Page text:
The Supreme Court has dismissed the appeal filed by Cecosa HipermercadosS.L. against the judgment of the Audiencia de Madrid that declared that it had violated the right to privacy of the former president of the Community of Madrid Cristina Cifuentes for failing to comply with her obligation to safeguard a recording of said person in an Eroski supermarket on May 5, 2011. a video that was widely disseminated seven years later in the media.
The confirmed sentence orders the hypermarket chain to pay 30,000 euros in compensation to Cifuentes for the damages caused as a result of the violation of his right to privacy.
Former Madrid president Cristina Cifuentes filed a lawsuit against Cecosa in which she requested a declaration that her conduct constituted an illegitimate interference with her fundamental rights to honour, privacy and self-image, and that she be ordered to compensate him in the amount of 450,000 euros and to publish the sentence in two national newspapers.
The claims made in the application were based on the defendant's failure to comply with its obligations under the rules on the protection of personal data in respect of the recording of which the applicant was subjected in an establishment in Eroski on 5 May 2011, of which it was the owner, which was subsequently leaked to the press and was widely disseminated in 2018. At the time of the recording, Cifuentes was vice-president of the Assembly of Madrid, and when it was made public, seven years later, she was president of the Community, a position from which she resigned after the video was disseminated.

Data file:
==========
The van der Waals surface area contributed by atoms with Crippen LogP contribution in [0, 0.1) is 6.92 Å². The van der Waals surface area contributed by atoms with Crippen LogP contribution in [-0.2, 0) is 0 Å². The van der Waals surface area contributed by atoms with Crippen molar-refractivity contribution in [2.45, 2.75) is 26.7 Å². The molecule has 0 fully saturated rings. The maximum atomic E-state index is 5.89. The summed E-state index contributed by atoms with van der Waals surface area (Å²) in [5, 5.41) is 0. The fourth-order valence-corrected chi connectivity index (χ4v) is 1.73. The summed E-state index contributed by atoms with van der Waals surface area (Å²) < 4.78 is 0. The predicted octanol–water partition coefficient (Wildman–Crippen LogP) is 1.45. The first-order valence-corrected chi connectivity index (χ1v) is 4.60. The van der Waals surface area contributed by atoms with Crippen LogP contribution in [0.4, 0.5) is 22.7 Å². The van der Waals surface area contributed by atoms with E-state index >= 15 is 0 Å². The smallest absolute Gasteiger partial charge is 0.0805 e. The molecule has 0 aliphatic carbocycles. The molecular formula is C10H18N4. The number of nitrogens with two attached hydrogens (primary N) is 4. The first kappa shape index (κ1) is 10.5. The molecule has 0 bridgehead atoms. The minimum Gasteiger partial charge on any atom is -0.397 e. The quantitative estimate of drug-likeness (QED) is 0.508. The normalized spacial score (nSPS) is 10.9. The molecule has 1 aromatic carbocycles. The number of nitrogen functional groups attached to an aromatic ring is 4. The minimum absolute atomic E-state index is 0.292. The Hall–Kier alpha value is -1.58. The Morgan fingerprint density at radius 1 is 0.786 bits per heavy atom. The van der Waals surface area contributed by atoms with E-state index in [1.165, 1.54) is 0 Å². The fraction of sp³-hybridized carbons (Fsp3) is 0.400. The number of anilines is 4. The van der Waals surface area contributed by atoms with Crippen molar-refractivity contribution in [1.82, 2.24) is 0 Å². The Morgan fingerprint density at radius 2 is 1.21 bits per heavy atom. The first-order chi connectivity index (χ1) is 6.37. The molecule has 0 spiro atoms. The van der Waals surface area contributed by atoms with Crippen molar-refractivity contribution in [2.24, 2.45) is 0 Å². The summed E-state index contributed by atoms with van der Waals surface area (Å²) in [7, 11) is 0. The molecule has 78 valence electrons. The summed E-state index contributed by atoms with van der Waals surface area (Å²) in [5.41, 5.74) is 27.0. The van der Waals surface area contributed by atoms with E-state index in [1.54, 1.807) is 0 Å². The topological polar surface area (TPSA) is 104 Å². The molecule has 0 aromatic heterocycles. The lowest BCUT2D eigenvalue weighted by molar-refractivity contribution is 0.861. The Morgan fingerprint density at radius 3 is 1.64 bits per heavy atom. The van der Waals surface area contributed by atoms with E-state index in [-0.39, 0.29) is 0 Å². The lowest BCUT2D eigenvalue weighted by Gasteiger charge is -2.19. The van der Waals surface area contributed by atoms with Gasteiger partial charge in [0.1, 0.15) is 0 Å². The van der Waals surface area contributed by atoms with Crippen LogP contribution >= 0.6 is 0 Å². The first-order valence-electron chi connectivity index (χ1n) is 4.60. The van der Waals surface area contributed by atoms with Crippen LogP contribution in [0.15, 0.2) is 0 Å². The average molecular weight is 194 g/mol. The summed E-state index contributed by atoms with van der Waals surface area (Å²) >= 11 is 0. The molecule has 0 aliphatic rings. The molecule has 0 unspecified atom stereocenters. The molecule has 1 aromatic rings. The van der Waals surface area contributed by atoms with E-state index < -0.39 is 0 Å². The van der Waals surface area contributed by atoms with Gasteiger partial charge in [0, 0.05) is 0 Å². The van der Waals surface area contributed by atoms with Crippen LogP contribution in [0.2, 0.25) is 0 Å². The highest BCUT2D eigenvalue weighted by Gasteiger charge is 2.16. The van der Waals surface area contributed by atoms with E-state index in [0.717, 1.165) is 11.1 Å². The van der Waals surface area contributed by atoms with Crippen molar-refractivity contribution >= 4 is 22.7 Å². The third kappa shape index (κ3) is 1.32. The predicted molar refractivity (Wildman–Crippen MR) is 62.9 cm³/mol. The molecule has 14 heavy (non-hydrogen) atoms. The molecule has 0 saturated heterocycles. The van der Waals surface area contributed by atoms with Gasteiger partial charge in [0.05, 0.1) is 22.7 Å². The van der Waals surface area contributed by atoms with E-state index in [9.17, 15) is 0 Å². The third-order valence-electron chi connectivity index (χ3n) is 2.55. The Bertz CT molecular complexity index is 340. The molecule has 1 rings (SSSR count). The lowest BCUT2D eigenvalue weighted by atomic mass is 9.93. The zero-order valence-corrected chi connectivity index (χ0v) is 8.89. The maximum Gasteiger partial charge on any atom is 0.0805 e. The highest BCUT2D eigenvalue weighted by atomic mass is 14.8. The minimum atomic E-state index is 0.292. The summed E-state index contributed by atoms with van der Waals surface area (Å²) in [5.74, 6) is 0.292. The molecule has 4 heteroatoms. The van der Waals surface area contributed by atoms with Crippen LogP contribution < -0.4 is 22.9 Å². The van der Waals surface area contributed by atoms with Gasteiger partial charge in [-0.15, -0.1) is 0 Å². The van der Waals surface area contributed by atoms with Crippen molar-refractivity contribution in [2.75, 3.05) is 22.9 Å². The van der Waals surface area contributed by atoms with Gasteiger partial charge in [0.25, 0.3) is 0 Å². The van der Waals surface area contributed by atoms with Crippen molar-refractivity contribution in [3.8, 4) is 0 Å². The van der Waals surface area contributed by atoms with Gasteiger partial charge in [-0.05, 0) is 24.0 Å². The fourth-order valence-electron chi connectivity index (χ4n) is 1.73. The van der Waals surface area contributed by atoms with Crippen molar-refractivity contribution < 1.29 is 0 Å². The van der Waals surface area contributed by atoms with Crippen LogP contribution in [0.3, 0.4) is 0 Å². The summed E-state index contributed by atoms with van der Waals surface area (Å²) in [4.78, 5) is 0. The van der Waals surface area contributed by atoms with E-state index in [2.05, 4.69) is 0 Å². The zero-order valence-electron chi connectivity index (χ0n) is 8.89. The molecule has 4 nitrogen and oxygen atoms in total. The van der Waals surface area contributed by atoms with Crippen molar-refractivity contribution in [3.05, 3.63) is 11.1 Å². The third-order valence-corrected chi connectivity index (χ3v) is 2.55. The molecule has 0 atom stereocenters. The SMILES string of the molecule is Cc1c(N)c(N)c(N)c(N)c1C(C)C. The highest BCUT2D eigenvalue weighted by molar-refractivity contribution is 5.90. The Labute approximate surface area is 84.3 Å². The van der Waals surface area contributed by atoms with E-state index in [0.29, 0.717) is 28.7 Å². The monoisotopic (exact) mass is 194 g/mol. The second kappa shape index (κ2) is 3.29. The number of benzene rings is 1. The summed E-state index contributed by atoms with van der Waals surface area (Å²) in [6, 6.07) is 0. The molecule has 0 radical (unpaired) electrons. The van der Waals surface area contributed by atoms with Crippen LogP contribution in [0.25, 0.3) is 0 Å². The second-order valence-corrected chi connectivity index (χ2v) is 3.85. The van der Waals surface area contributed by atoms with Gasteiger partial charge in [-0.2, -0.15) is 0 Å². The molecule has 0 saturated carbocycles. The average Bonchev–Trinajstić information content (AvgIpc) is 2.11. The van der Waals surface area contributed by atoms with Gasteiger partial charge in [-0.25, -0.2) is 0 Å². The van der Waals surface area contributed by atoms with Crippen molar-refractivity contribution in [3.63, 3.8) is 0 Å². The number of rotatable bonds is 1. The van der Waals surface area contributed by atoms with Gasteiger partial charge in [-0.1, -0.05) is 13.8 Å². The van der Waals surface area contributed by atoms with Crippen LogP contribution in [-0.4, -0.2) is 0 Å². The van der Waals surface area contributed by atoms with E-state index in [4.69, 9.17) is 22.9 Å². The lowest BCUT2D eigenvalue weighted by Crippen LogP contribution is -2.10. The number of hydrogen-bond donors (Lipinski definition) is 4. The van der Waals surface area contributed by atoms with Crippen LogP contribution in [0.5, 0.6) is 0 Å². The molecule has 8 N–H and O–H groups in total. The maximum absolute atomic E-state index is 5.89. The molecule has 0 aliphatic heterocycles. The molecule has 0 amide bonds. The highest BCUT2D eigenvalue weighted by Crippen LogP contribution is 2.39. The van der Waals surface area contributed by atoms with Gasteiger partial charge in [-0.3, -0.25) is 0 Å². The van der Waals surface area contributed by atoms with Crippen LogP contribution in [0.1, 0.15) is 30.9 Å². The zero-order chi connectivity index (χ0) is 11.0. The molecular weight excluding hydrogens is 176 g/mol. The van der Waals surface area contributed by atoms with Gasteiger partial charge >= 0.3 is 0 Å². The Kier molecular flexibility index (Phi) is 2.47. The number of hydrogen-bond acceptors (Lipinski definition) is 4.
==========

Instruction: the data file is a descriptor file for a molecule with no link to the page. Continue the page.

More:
The Provincial Court of Madrid partially upheld the appeal filed by Cifuentes, and declared that Cecosa had failed to comply with the obligations imposed on it by the regulations on the protection of personal data with respect to the custody of the recording, setting a compensation of 30,000 euros.
Now, the Civil Chamber of the Supreme Court dismisses in its entirety Cecosa's appeal which, among other arguments, considered that the Provincial Court carried out an incorrect balancing of the conflict between the freedoms of expression and information and the right to privacy of the plaintiff, since it was a question of the disclosure of truthful facts of enormous public interest as they constitute a criminal offence and committed by a person public.
In this regard, the SC replies that the judgment under appeal is completely unrelated to the conflict between the applicant's freedoms of expression and information and the applicant's right to privacy, "since the appellant's conviction is based on 'the breaches committed by the defendant entity in the custody of the recording made in an establishment owned by it' imposed on it by data protection regulations.
The appellant herself makes it clear that she did not make use of these public freedoms because it was not she who disseminated the video, but a media outlet that is not the defendant did so"
With regard to the appellant's disagreement with the amount of compensation as disproportionate, the court highlights the great impact that public knowledge of the recording, brought about by the defendant's breach of its duty of custody and subsequent destruction of the recording, had on public opinion, which "clearly shows that the moral damages were very significant". Therefore, it considers that the High Court did not arbitrarily establish the amount, which it ratifies.
- Cristina Cifuentes
- Community of Madrid